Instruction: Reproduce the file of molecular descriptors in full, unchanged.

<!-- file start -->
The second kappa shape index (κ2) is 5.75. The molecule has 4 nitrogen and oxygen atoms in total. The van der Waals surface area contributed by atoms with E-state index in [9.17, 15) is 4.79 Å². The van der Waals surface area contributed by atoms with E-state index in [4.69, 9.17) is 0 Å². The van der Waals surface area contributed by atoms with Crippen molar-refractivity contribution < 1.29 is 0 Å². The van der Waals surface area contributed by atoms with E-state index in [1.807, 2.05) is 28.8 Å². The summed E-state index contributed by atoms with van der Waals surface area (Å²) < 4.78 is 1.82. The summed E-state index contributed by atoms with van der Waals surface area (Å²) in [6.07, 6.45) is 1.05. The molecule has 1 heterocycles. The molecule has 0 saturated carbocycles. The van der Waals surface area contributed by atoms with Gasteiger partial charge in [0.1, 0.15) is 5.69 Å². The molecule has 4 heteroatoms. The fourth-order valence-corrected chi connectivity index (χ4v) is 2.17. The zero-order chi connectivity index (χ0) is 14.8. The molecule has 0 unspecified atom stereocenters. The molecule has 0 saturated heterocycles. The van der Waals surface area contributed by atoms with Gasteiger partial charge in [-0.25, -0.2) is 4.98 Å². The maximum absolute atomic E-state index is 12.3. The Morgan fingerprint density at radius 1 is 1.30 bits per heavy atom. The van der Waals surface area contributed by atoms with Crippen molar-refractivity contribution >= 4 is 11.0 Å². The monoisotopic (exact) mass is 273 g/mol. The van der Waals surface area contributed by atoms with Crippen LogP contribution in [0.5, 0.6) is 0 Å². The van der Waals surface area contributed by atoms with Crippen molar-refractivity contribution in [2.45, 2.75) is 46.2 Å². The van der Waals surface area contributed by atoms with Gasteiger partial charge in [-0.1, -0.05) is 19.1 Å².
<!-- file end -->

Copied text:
The second kappa shape index (κ2) is 5.75. The molecule has 4 nitrogen and oxygen atoms in total. The van der Waals surface area contributed by atoms with E-state index in [9.17, 15) is 4.79 Å². The van der Waals surface area contributed by atoms with E-state index in [4.69, 9.17) is 0 Å². The van der Waals surface area contributed by atoms with Crippen molar-refractivity contribution < 1.29 is 0 Å². The van der Waals surface area contributed by atoms with E-state index in [1.807, 2.05) is 28.8 Å². The summed E-state index contributed by atoms with van der Waals surface area (Å²) < 4.78 is 1.82. The summed E-state index contributed by atoms with van der Waals surface area (Å²) in [6.07, 6.45) is 1.05. The molecule has 1 heterocycles. The molecule has 0 saturated carbocycles. The van der Waals surface area contributed by atoms with Gasteiger partial charge in [0.1, 0.15) is 5.69 Å². The molecule has 4 heteroatoms. The fourth-order valence-corrected chi connectivity index (χ4v) is 2.17. The zero-order chi connectivity index (χ0) is 14.8. The molecule has 0 unspecified atom stereocenters. The molecule has 0 saturated heterocycles. The van der Waals surface area contributed by atoms with Gasteiger partial charge in [-0.25, -0.2) is 4.98 Å². The maximum absolute atomic E-state index is 12.3. The Morgan fingerprint density at radius 1 is 1.30 bits per heavy atom. The van der Waals surface area contributed by atoms with Crippen molar-refractivity contribution >= 4 is 11.0 Å². The monoisotopic (exact) mass is 273 g/mol. The van der Waals surface area contributed by atoms with Crippen LogP contribution in [0.5, 0.6) is 0 Å². The van der Waals surface area contributed by atoms with Crippen molar-refractivity contribution in [2.45, 2.75) is 46.2 Å². The van der Waals surface area contributed by atoms with Gasteiger partial charge in [-0.1, -0.05) is 19.1 Å².